• Godforsaken: Enchanted balls of glass or crystal can be used to observe events happening far away from the viewer, although targets of this process can interfere with the viewing.
  • Mysterium: Conrad Mac Dowell uses one to communicate with the ghost haunting Warwick Manor.
  • Palladium Fantasy has them as extremely rare magical items with a host of useful powers. There are only about a few thousand of them in the entire world at most.
  • Res Arcana: The male version of the Seer uses a crystal ball.

    Theme Parks 
  • Played with in the Disney's Parks ride, The Haunted Mansion. During the ride, The Ghost Hosts introduces the riders to the conjuring Fortuneteller, Madame Leota, whose has her disembodied talking head inside the Fortune Ball. In recent years, Leota's Fortune Ball now levitates above her table.
  • In the original version of Journey into Imagination, one scene has Dreamfinder and Figment look into a crystal ball (with the latter using a magnifying glass to do so).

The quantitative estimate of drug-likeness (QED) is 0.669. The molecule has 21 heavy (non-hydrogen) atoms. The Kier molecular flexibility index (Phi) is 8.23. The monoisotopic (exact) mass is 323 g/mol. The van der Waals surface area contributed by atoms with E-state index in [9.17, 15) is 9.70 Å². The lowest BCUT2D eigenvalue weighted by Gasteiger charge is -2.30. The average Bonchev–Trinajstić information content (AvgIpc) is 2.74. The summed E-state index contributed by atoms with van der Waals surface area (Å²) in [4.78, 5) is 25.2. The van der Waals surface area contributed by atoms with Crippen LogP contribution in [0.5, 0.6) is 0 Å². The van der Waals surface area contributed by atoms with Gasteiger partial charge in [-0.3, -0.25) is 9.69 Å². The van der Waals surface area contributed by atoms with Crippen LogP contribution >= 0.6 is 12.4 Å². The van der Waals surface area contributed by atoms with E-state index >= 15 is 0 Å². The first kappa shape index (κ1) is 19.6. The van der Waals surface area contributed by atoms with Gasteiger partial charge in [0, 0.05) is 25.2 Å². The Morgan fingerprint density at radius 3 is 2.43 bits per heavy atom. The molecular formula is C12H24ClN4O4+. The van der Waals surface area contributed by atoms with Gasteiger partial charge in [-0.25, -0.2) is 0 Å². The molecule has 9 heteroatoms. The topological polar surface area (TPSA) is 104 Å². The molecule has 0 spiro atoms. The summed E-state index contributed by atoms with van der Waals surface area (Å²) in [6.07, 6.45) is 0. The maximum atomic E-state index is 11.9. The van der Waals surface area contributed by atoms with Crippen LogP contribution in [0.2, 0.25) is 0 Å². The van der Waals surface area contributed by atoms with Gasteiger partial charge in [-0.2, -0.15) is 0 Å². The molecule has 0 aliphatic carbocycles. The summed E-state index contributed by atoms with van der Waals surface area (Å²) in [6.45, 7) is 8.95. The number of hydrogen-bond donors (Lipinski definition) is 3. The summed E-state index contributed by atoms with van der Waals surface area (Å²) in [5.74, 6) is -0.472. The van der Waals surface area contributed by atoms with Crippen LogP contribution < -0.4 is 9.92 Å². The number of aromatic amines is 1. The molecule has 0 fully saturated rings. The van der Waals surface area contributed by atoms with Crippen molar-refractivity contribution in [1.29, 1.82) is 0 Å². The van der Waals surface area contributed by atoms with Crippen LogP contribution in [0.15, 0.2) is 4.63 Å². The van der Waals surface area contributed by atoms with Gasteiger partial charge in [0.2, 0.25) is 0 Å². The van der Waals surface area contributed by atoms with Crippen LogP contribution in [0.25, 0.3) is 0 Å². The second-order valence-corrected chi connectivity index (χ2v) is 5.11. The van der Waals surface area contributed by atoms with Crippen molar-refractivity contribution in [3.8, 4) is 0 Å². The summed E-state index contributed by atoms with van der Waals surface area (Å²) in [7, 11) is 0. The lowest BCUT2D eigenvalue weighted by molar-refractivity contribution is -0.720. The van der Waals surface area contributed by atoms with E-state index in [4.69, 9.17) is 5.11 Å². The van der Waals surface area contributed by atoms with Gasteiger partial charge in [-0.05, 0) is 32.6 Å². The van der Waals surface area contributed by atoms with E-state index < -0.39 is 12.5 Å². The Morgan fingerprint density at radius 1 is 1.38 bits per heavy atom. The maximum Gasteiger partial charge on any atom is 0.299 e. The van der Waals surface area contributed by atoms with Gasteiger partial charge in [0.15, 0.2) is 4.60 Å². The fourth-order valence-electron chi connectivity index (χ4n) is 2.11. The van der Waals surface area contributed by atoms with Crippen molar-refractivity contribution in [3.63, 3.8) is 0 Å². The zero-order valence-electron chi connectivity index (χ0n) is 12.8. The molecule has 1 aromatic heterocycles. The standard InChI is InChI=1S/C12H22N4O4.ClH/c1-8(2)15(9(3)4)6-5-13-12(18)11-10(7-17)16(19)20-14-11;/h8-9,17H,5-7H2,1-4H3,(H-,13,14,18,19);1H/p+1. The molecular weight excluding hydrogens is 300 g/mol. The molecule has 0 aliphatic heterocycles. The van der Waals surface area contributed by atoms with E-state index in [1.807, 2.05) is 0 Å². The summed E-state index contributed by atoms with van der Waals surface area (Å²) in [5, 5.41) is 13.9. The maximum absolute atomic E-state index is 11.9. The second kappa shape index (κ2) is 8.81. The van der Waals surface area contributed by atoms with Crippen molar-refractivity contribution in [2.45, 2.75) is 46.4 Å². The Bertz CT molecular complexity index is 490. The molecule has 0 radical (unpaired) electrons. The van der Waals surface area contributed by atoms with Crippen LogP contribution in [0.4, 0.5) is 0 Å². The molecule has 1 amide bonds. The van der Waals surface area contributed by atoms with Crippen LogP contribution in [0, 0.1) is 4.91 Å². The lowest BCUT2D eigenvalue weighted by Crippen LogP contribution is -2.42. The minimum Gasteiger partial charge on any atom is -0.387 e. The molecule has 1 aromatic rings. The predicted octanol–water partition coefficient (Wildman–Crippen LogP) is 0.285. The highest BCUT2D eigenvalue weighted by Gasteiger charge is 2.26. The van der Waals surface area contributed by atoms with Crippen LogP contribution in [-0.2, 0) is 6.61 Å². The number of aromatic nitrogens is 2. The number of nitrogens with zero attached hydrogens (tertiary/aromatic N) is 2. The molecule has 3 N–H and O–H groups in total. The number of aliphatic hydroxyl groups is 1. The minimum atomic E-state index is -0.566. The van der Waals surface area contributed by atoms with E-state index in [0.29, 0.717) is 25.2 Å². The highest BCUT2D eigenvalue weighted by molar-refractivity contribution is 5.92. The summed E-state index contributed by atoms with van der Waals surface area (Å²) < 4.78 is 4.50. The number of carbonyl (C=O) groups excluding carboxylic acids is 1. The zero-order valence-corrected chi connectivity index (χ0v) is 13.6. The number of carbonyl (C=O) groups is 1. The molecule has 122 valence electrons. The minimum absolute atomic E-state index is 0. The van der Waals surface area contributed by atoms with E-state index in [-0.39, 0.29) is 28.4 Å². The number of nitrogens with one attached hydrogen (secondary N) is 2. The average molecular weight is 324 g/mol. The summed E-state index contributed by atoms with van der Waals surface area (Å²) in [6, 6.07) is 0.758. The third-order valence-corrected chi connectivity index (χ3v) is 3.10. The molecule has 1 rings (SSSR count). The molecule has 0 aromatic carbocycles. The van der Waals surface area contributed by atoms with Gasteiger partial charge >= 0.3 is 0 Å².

• In SuperThings, powerful wizard Colorflash's object representation is a crystal ball with neon colors in his globe. A skilled magician, he taught Enigma everything he knew about magic. His powers include the ability to foresee events and Neon Power, letting him enchant SuperThings, Kazoom Kids, and vehicles with stronger abilities and brighter color schemes.
  • Certain Tamagotchi toys and other installments of the franchise feature a fortune-telling Tamagotchi named Gypsytchi who has a crystal ball.

    Video Games 
  • The casual game Adventures Of Robinson Crusoe includes a minigame where you must identify pictures in a crystal ball, using as small an area of the picture as possible.